Boeing has been developing ion thrusters for space vehicle applications for a number of years. These engines use a gas (typically xenon) which is ionized (i.e., an electron is knocked off) and then accelerated through an electric potential and out into space, creating a small thrust. The engines require electric power to run and use up the xenon propellant — but very slowly. They can be left on continuously, and, although their thrust is quite small, they can eventually build up quite a lot of speed. In comparison, a chemical rocket consumes propellant rapidly, giving a short burst of large thrust.
Tuning ion thrusters requires careful measurements of the ion plume coming out of the engine while the whole assembly is operating in a vacuum chamber. The ion detectors will rapidly overheat and ablade or erode due to the ionic radiation (think of the radiation as very small BBs blasting into the surface with enough force to remove even the hardest of materials).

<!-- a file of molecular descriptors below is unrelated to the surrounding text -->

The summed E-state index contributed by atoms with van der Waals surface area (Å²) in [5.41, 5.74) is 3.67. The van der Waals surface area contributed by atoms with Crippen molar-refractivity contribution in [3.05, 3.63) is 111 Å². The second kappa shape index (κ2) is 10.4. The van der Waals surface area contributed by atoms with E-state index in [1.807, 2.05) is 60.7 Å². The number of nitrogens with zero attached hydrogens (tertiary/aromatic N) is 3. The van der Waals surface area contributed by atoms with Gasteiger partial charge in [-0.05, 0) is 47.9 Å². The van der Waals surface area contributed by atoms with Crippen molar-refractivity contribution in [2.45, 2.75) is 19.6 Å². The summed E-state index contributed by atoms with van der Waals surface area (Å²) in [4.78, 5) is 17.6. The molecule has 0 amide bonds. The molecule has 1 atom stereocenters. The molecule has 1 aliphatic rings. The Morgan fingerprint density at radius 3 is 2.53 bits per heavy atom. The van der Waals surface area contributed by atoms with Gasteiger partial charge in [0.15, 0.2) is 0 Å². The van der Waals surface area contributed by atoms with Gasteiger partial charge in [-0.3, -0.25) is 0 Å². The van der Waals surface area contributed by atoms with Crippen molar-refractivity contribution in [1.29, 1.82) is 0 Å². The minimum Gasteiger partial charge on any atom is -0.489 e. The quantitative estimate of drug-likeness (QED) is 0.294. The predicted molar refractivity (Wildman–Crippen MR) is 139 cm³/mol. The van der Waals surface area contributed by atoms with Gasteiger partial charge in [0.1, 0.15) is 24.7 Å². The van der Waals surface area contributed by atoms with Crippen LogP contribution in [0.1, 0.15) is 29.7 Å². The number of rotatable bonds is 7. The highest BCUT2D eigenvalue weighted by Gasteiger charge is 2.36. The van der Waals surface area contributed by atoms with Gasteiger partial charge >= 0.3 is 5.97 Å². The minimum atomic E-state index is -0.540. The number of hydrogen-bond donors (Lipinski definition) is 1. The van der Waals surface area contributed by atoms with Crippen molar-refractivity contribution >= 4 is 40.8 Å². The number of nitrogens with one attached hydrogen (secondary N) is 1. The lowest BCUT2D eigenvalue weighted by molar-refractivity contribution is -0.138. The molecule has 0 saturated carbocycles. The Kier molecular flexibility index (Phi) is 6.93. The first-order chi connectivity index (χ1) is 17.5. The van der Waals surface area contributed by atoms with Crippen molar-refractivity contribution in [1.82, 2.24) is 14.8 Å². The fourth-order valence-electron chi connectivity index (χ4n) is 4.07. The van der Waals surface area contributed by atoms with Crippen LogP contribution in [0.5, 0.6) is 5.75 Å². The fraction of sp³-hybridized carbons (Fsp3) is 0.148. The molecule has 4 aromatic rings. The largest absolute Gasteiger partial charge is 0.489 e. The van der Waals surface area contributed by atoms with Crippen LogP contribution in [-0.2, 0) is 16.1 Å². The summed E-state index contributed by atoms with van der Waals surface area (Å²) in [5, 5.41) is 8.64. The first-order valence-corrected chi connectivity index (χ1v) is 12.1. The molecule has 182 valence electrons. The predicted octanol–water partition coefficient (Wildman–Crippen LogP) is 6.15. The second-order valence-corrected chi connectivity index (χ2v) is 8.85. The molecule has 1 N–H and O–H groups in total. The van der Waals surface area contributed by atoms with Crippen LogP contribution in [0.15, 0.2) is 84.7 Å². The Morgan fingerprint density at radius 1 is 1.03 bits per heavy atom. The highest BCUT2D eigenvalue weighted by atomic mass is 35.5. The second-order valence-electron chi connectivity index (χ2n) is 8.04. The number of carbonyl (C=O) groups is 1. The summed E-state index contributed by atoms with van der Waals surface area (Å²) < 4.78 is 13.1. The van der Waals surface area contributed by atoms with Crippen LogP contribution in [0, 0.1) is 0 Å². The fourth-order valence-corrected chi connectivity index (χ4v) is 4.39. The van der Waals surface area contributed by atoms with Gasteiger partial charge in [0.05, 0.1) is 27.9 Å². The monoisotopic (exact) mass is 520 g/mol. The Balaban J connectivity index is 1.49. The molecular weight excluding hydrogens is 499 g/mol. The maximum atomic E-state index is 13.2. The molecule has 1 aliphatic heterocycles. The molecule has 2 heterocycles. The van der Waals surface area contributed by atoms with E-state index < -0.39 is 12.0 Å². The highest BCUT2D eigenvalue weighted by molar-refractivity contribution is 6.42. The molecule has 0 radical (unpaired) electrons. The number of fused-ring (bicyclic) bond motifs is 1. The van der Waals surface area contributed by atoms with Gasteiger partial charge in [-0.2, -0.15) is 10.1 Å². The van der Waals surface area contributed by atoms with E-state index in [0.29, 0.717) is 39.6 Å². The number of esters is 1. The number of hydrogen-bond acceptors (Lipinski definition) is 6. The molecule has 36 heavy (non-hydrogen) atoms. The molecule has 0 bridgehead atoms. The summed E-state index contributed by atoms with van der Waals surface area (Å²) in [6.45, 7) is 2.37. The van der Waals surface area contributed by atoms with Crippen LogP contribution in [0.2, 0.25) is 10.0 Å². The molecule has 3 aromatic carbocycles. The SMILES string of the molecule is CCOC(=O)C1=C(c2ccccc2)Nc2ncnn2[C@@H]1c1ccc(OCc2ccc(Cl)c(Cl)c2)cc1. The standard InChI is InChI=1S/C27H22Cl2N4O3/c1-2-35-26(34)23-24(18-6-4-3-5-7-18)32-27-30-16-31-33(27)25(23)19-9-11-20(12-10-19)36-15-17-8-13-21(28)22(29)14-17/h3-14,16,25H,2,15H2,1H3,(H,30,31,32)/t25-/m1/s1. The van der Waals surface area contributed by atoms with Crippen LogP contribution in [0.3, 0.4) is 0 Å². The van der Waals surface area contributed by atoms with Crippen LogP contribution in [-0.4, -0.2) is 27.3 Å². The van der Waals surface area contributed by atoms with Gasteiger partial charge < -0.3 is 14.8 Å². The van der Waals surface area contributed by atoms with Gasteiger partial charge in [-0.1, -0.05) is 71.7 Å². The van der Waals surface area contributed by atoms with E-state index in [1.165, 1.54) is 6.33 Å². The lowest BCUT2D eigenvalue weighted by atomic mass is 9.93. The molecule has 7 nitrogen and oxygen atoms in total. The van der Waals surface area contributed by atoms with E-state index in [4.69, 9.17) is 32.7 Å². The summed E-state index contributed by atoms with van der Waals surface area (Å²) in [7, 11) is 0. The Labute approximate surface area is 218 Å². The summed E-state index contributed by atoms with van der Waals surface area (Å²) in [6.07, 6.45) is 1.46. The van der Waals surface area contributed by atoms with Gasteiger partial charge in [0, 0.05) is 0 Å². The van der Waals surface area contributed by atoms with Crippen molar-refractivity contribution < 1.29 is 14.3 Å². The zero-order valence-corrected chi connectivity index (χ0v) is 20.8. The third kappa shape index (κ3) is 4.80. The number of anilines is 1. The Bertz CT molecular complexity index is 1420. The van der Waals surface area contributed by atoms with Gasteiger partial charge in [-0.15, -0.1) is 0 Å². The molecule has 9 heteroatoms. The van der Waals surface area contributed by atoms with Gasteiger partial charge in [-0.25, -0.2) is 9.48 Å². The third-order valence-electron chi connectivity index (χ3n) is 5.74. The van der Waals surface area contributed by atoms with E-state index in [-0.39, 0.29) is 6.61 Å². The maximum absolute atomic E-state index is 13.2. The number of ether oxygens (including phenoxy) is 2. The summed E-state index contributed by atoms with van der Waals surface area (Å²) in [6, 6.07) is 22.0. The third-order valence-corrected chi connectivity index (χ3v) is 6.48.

We were contracted to build a rapid and accurate system for positioning the ion probe behind the engine. The probe has to move and settle quickly, so that measurements (which are subject to even small electrical noises associated with rubbing cables) can be made rapidly. The probe is repositioned in two dimensions (laterally and angularly) for a subsequent measurement. Important in this project was the ability to “point” the probe at a constant position on the back of the engine while scanning the probe past the point. This, it is necessary for the head of the probe to rotate to keep “looking” at the same point. Additionally, the back of the engine is not flat, so the curvature of the engine must be compensated for in the code regulating the positioning system to measure multiple points accurately.
The senior design group responsible for the design and construction of the positioning system did an excellent
job, and Boeing now has the unit in their lab in Los Angeles.